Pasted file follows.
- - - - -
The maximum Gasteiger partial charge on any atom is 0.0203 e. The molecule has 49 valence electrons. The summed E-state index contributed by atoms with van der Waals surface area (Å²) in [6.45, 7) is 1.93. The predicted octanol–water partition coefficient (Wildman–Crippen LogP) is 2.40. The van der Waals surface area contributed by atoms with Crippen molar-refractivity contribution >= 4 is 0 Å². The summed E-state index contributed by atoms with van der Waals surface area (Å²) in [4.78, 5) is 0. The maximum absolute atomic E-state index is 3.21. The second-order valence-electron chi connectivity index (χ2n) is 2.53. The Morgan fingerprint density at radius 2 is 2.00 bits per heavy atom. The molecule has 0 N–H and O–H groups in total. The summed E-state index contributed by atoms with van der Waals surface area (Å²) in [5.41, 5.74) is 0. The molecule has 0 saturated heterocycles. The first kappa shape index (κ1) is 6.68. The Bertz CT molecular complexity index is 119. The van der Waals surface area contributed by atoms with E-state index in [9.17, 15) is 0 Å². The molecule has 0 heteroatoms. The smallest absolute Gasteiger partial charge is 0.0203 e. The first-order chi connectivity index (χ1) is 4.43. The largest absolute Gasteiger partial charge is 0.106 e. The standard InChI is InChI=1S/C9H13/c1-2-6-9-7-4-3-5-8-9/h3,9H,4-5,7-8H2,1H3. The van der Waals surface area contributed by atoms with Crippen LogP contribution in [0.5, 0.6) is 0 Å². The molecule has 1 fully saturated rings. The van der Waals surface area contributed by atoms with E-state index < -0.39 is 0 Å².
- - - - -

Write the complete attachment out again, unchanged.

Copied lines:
The maximum Gasteiger partial charge on any atom is 0.0203 e. The molecule has 49 valence electrons. The summed E-state index contributed by atoms with van der Waals surface area (Å²) in [6.45, 7) is 1.93. The predicted octanol–water partition coefficient (Wildman–Crippen LogP) is 2.40. The van der Waals surface area contributed by atoms with Crippen molar-refractivity contribution >= 4 is 0 Å². The summed E-state index contributed by atoms with van der Waals surface area (Å²) in [4.78, 5) is 0. The maximum absolute atomic E-state index is 3.21. The second-order valence-electron chi connectivity index (χ2n) is 2.53. The Morgan fingerprint density at radius 2 is 2.00 bits per heavy atom. The molecule has 0 N–H and O–H groups in total. The summed E-state index contributed by atoms with van der Waals surface area (Å²) in [5.41, 5.74) is 0. The molecule has 0 saturated heterocycles. The first kappa shape index (κ1) is 6.68. The Bertz CT molecular complexity index is 119. The van der Waals surface area contributed by atoms with E-state index in [9.17, 15) is 0 Å². The molecule has 0 heteroatoms. The smallest absolute Gasteiger partial charge is 0.0203 e. The first-order chi connectivity index (χ1) is 4.43. The largest absolute Gasteiger partial charge is 0.106 e. The standard InChI is InChI=1S/C9H13/c1-2-6-9-7-4-3-5-8-9/h3,9H,4-5,7-8H2,1H3. The van der Waals surface area contributed by atoms with Crippen LogP contribution in [0.5, 0.6) is 0 Å². The molecule has 1 fully saturated rings. The van der Waals surface area contributed by atoms with E-state index < -0.39 is 0 Å².